Q: Sounds like giving second chances is what fostering is all about. How very awesome you two do this. So, in your opinion, what's the best part of fostering dogs?
Tara: Helping them find a forever home, of course. But watching them come out of their shell, showing their true side and helping them get to that point isn’t too bad either!
Amber: The best part about fostering is knowing the animal is in a safe, clean, healthy and loving environment.
Mary: Agreed. Seeing them come out of their shell and thrive. Seeing Hank not know what a dog bed was, how to play with toys, or even ride in a car, and see him now lounging on the dog beds and snuggle me on the couch, seeing him play with my dogs (Sam), and loving car rides, is amazing and makes my heart smile.
Q: Awe. How much fun is that! So, what's the hardest part of fostering dogs?
Amber: The hardest part of fostering is getting close with the animal and them becoming part of your family and having to let them go to another home (which is why I have failed 3 times!)
Tara: Knowing that fostering is the difference between life and death in many cases. I may feel terrible on the day that a dog goes to its forever home, but it’s temporary. I would feel even worse if the rescue didn’t have enough foster homes, and as a result the dog couldn’t be pulled from a shelter and was euthanized. That unfortunately is not temporary.
Mary: For me, it's knowing that Hank is going to find a new home and leave my family. But also sometimes working through issues that you've never experienced before; however, there is also a benefit to that.
Q: I'd have to say, knowing that a dog would leave me is probably what keeps me from fostering. So, what would you tell someone who was on the fence about fostering dogs for that very reason?
Mary: Fostering saves the life of the dog you're fostering and it saves you. It makes you humble and appreciate life more by seeing how many simple things make them happy. And, while it's hard, it's so incredibly rewarding. Most rescues will help with vet costs, food costs, etc., so you're only required to give your love and your home.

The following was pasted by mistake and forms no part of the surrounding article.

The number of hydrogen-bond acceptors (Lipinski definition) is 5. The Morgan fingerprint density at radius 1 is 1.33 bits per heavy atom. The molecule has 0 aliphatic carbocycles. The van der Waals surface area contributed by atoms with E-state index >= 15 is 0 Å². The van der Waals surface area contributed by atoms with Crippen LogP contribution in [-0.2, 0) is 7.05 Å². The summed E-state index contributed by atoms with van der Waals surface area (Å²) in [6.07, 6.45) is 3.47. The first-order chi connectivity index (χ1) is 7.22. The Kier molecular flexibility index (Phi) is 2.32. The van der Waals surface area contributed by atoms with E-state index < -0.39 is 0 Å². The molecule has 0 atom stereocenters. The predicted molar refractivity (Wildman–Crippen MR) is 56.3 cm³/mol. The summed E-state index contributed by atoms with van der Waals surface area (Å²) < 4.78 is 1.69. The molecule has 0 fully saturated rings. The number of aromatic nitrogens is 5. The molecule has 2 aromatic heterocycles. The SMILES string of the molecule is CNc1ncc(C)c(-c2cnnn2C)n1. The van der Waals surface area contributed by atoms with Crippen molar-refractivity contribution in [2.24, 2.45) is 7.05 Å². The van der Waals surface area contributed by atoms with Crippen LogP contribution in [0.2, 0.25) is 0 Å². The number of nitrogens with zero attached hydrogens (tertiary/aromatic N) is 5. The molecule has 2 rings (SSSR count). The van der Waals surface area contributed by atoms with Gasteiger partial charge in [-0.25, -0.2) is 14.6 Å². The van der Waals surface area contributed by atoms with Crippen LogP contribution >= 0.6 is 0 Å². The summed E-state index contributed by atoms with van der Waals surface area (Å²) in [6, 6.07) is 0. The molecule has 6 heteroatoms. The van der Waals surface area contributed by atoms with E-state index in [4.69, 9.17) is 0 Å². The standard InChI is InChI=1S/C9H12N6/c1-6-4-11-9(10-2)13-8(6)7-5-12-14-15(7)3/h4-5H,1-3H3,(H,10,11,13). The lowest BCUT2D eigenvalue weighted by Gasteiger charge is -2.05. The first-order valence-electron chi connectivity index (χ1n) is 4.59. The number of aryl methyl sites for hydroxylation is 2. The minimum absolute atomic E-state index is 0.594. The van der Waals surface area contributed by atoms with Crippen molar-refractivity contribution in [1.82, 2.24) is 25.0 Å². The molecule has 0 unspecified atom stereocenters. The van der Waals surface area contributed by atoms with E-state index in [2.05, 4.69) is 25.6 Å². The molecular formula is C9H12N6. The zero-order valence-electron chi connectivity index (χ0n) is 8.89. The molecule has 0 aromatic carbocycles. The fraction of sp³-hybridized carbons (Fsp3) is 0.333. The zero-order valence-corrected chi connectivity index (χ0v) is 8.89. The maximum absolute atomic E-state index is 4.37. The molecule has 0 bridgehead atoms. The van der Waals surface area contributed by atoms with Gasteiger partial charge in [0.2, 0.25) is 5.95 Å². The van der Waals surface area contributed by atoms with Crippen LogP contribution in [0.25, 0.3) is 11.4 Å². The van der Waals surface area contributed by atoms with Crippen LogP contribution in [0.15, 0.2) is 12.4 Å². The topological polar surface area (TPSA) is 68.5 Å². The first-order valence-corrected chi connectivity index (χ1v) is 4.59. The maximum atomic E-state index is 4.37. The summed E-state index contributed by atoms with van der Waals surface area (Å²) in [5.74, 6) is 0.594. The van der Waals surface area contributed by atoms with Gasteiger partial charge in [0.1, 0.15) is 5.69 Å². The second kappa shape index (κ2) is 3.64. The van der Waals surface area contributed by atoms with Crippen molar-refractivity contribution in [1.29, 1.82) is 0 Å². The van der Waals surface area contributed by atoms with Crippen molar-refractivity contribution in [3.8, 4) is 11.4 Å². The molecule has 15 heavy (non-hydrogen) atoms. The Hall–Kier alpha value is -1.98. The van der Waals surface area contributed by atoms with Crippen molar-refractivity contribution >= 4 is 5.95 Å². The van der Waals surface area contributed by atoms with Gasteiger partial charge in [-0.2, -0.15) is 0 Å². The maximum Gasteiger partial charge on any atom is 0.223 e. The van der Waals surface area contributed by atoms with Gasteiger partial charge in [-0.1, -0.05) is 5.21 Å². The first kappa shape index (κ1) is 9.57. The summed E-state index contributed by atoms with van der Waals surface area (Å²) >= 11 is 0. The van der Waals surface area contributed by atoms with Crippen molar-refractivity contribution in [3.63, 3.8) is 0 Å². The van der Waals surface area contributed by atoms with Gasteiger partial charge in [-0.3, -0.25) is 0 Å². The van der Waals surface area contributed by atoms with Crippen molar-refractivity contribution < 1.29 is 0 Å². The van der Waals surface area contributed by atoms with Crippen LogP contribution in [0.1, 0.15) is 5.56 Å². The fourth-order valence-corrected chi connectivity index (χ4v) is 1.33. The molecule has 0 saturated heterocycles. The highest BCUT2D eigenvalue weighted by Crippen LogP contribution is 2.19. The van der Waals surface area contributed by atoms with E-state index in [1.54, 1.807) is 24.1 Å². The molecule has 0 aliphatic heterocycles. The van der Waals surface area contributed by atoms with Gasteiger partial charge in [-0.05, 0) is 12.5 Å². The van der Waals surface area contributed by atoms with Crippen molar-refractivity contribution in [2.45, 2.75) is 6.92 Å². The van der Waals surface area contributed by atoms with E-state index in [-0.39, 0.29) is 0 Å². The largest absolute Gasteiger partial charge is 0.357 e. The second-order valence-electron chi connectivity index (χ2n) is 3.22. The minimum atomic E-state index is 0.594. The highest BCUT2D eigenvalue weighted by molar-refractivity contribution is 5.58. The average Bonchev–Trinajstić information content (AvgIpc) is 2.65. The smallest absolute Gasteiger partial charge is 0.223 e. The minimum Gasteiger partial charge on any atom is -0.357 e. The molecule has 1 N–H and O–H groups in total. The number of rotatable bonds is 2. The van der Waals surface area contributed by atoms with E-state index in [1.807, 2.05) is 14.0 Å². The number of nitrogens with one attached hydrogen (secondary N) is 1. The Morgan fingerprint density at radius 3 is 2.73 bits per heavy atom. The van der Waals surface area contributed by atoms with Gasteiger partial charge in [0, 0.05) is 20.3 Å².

Tara: I'd add that you really can make a difference. It is hard, but very rewarding. In all but one case, I have been in touch with the new homes. It makes it so much easier to see that the dogs are thriving and that it happened because you made room for them in your life.
Amber: I would tell them that there is a chance the animal would never find a loving home and could be euthanized. So with it being sad for us to have them go, that is a selfish reason to not foster. Think about the animals needs!
Well folks, there you have it. Like our headline, and our board members say, fostering saves lives. Major props to Amber, Mary and Tara for opening their homes and hearts to fostering animals. And, a huge kudos to all the other foster pet parents out there this month. You are truly making a difference.
Fostering is even a great way to enjoy the many benefits of having a pet in your life without the long-term commitment. If you're interested in fostering animals, we have a list of animal rescues in the region here. And, if you Google, "foster pets" you can find loads of resources available online. Consider allowing a pet to bunk with you for a time.
Do you have another reason why you foster pets? Let us know about it in the comments below.